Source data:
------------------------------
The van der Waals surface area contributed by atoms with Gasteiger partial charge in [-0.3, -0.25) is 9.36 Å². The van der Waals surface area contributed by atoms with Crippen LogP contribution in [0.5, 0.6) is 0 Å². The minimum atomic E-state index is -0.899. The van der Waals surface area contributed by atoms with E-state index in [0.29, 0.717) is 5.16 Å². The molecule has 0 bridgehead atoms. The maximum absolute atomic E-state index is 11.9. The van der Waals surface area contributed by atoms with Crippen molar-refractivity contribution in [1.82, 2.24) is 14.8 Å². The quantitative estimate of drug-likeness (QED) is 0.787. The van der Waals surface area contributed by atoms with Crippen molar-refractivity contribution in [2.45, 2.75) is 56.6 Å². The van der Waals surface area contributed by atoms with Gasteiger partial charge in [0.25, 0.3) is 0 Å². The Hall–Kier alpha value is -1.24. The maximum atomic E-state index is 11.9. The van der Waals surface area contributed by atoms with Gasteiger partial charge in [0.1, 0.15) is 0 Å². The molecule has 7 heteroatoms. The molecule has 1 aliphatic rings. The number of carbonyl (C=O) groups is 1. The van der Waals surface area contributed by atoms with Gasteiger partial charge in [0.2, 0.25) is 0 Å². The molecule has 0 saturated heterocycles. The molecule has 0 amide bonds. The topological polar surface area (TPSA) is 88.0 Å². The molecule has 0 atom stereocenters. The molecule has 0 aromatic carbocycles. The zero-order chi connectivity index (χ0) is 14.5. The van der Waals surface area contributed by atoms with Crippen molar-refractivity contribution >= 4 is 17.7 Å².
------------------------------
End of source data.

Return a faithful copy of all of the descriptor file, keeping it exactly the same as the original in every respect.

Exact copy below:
The van der Waals surface area contributed by atoms with Gasteiger partial charge in [-0.3, -0.25) is 9.36 Å². The van der Waals surface area contributed by atoms with Crippen LogP contribution in [0.5, 0.6) is 0 Å². The minimum atomic E-state index is -0.899. The van der Waals surface area contributed by atoms with E-state index in [0.29, 0.717) is 5.16 Å². The molecule has 0 bridgehead atoms. The maximum absolute atomic E-state index is 11.9. The van der Waals surface area contributed by atoms with Crippen molar-refractivity contribution in [1.82, 2.24) is 14.8 Å². The quantitative estimate of drug-likeness (QED) is 0.787. The van der Waals surface area contributed by atoms with Crippen molar-refractivity contribution in [2.45, 2.75) is 56.6 Å². The van der Waals surface area contributed by atoms with Gasteiger partial charge in [0.25, 0.3) is 0 Å². The Hall–Kier alpha value is -1.24. The maximum atomic E-state index is 11.9. The van der Waals surface area contributed by atoms with Gasteiger partial charge in [0.1, 0.15) is 0 Å². The molecule has 7 heteroatoms. The molecule has 1 aliphatic rings. The number of carbonyl (C=O) groups is 1. The van der Waals surface area contributed by atoms with Gasteiger partial charge in [0.2, 0.25) is 0 Å². The molecule has 0 saturated heterocycles. The molecule has 0 amide bonds. The topological polar surface area (TPSA) is 88.0 Å². The molecule has 0 atom stereocenters. The molecule has 0 aromatic carbocycles. The zero-order chi connectivity index (χ0) is 14.5. The van der Waals surface area contributed by atoms with Crippen molar-refractivity contribution >= 4 is 17.7 Å².